A therapy dog is a dog that might be trained to provide affection, comfort and love to people in hospitals, retirement homes, nursing homes, schools, hospices, disaster areas, and are defined but not covered or protected under the Federal Housing Act or Americans with Disabilities act. They also do not have public access rights with exception to the specific places they are visiting and working. Typically the dog would be granted rights by individual facilities only.
The systematic use of therapy dogs is attributed to Elaine Smith, who noticed patients positively responding to visits by a chaplain and his Golden Retriever. In 1976, Smith started a program for training dogs to visit institutions.
Therapy dogs are usually not assistance or service dogs, but can be one or both with some organizations. Many organizations provide evaluation and registration for therapy dogs, sometimes with focus on a particular therapeutic practice such as reading to dogs.
A therapy dog is a dog that might be trained to provide affection, comfort and love to people in hospitals, retirement homes, nursing homes, schools, hospices, disaster areas, and to people with anxiety disorders or autism. Therapy dogs are usually not assistance or service dogs, but can be one or both with some organizations.
In the U.S., therapy dogs are not service animals and are not afforded the same privileges as service animals are.
The systematic use of therapy dogs is attributed to Elaine Smith, who worked as a registered nurse. Smith noticed how well patients responded to visits by a chaplain and his Golden Retriever. In 1976, Smith started a program for training dogs to visit institutions, and the demand for therapy dogs continued to grow.
Therapy dogs are usually not assistance or service dogs, but can be one or both with some organizations. Therapy dogs are not trained to assist specific individuals and do not qualify as service dogs under the Americans with Disabilities Act.
Many organizations provide evaluation and registration for therapy dogs. Typical tests might ensure that a dog can handle sudden loud or strange noises; can walk on assorted unfamiliar surfaces comfortably; are not frightened by people with canes, wheelchairs, or unusual styles of walking or moving; get along well with children and with the elderly; and so on. Institutions may invite, limit, or prohibit access by therapy dogs. If allowed, many institutions have rigorous requirements for therapy dogs. United States-based Therapy Dogs International (TDI) bans the use of service dogs in their therapy dog program. Service dogs perform tasks for persons with disabilities and have a legal right to accompany their owners in most areas. In the United States, service dogs are legally protected at the federal level by the Americans with Disabilities Act of 1990.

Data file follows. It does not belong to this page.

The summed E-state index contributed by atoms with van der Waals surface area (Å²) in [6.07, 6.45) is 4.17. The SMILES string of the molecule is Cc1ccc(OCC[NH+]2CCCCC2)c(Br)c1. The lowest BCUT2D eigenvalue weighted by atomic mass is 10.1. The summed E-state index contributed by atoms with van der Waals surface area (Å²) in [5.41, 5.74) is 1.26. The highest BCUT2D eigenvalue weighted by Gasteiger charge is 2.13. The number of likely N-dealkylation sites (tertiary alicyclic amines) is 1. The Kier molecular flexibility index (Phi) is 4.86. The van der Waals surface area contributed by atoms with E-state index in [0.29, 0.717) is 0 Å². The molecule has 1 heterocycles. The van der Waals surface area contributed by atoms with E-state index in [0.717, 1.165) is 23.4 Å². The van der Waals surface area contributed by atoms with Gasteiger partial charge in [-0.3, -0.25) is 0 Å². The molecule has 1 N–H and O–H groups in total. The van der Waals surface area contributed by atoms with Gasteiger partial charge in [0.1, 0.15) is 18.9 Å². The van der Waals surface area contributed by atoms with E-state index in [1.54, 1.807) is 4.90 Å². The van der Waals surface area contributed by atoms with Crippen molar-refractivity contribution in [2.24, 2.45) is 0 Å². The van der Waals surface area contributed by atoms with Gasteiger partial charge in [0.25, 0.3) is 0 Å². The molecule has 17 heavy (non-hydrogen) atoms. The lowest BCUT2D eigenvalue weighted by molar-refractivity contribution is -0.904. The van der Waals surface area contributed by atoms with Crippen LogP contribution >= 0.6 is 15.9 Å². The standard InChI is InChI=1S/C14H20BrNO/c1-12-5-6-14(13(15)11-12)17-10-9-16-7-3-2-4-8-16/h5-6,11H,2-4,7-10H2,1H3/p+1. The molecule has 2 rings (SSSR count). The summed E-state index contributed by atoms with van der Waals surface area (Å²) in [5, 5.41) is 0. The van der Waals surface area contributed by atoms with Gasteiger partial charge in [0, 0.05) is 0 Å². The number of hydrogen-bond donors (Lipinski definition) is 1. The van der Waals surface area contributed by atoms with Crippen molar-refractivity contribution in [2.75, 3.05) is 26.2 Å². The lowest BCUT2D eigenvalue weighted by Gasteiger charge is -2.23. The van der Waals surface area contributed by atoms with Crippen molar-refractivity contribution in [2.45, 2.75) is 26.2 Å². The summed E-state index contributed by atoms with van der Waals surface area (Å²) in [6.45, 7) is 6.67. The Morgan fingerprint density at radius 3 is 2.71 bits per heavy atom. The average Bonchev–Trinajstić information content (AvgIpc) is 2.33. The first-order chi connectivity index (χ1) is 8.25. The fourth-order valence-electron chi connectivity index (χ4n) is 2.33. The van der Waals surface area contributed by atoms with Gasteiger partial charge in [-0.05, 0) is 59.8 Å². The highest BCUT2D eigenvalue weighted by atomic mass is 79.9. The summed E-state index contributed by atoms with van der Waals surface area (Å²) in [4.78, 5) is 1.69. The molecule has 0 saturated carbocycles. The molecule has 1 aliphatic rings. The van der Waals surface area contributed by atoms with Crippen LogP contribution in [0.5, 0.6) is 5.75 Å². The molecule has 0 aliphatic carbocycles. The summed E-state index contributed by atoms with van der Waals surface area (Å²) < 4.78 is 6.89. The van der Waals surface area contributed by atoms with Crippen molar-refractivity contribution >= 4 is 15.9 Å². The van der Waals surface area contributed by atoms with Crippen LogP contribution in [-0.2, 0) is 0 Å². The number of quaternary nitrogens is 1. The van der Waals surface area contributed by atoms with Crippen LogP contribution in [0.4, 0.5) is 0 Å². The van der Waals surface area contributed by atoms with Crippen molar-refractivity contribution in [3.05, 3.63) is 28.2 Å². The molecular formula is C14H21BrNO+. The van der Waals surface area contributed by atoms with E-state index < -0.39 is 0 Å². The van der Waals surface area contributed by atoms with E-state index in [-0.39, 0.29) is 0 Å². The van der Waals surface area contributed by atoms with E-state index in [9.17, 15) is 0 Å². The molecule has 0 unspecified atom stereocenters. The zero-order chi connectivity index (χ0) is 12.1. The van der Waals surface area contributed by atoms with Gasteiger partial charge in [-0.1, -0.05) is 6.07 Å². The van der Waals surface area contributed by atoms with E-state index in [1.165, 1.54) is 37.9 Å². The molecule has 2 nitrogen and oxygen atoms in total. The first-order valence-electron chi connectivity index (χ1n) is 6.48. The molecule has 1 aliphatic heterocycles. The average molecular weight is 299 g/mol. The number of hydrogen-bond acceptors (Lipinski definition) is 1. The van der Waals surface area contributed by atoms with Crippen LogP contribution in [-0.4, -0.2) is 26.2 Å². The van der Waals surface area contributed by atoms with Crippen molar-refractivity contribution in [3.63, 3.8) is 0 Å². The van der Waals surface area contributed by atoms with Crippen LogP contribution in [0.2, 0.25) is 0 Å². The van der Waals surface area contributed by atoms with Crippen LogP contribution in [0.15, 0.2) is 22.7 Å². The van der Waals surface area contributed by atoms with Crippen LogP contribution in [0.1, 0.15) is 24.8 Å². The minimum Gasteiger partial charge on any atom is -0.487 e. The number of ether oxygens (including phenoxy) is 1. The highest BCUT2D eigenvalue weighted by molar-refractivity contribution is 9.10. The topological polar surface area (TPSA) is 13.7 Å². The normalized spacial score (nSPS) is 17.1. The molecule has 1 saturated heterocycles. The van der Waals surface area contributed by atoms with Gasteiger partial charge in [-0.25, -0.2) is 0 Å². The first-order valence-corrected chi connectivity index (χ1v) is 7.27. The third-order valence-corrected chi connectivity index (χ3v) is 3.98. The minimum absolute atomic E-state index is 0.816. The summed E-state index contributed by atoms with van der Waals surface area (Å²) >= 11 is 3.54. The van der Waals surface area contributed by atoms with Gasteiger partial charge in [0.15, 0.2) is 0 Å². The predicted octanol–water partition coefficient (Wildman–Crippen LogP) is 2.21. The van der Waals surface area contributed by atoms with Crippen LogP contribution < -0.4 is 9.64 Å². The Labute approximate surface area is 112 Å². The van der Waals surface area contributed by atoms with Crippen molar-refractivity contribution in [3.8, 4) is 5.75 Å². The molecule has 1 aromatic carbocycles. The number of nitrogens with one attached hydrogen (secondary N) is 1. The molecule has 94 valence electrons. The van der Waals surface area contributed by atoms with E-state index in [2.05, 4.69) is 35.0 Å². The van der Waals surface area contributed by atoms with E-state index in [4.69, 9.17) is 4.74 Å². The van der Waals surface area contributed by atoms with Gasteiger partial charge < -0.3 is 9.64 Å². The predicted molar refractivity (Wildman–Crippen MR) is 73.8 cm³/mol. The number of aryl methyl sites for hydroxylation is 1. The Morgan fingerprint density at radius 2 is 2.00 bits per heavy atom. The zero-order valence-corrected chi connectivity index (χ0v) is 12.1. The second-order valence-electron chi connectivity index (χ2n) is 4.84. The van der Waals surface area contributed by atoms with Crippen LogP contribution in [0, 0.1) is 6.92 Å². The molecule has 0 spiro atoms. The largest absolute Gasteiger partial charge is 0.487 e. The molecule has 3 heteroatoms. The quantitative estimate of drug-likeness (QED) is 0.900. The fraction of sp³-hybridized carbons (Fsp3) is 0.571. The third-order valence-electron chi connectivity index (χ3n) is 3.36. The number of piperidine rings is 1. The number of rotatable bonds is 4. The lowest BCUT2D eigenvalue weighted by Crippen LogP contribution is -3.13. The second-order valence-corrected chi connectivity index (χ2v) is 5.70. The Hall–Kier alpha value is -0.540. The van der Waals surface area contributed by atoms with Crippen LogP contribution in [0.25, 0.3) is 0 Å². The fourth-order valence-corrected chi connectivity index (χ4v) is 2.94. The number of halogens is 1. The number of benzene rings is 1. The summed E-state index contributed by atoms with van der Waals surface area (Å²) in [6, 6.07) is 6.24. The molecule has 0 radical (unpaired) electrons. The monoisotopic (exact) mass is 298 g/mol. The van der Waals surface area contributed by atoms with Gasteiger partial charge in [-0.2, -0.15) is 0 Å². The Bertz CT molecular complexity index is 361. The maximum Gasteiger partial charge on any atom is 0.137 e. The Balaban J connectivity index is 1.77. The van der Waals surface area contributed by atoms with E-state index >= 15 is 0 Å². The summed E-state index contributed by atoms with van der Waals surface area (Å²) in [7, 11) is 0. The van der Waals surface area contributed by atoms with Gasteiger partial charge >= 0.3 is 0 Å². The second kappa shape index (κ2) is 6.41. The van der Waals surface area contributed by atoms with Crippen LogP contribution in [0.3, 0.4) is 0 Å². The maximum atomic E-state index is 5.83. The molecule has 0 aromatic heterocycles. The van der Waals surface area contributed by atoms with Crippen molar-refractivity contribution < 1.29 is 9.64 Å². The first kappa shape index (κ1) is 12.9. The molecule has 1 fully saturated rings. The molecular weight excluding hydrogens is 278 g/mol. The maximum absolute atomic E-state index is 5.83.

In the United States, some organizations require that a dog pass the equivalent of the American Kennel Club's Canine Good Citizen test and then add further requirements specific to the environments in which the dogs will be working. Other organizations have their own testing requirements. In Canada, St John Ambulance provides therapy dog certification. In the UK, Pets As Therapy (PAT) provides visiting dogs and cats to establishments where pets are otherwise not available. Also in the UK Therapy Dogs Nationwide (TDN) provide visiting dogs to establishments.
At colleges and universitiesEdit
Some colleges and universities in the US bring therapy dogs to campus to help students de-stress. These campus events are often referred to as "Therapy Fluffies", a term coined by Torrey Trust, the original founder of the UC San Diego therapy dog de-stress event. In 2009, Sharon Franks, shared the idea of bringing therapy dogs to campus with the UC San Diego Office of Student Wellness. Similar events have been held worldwide.
Since the autumn of 2010, "Therapy Fluffies" has visited the UC Davis, UC Santa Cruz, and UC Riverside campuses during the week before mid-term and final exams. These events give students and staff the opportunity to pet and relax with therapy-certified dogs. The university also works with the Inland Empire Pet Partners—a service of the Humane Society[which?]— to bring therapy-certified dogs to the campus’ Mental Health Day Spa, held quarterly. In 2016, the School Of Medicine at Virginia Commonwealth University carried out a study assessing the benefits therapy dogs have on students pre exam stress levels. They discovered that allowing students to interact with visiting therapy dogs on campus before exams, for a brief 15 minute interval, significantly reduced students' perceived exam stress levels. In 2014, Concordia University, Wisconsin became the first university in the US to adopt a full-time therapy dog to its campus in Mequon, WI. The golden retriever, Zoey, is a Lutheran church Charities K-9 Comfort Dog, trained to interact with people at churches, schools, nursing homes, hospitals, events, and in disaster response situations.
Programs such as the Reading Education Assistance Dogs (R.E.A.D.) program to promote literacy and communication skills. The practice uses therapy dogs to encourage children to read aloud by giving them a nonjudgemental listener.
|Wikimedia Commons has media related to Therapy dogs.|
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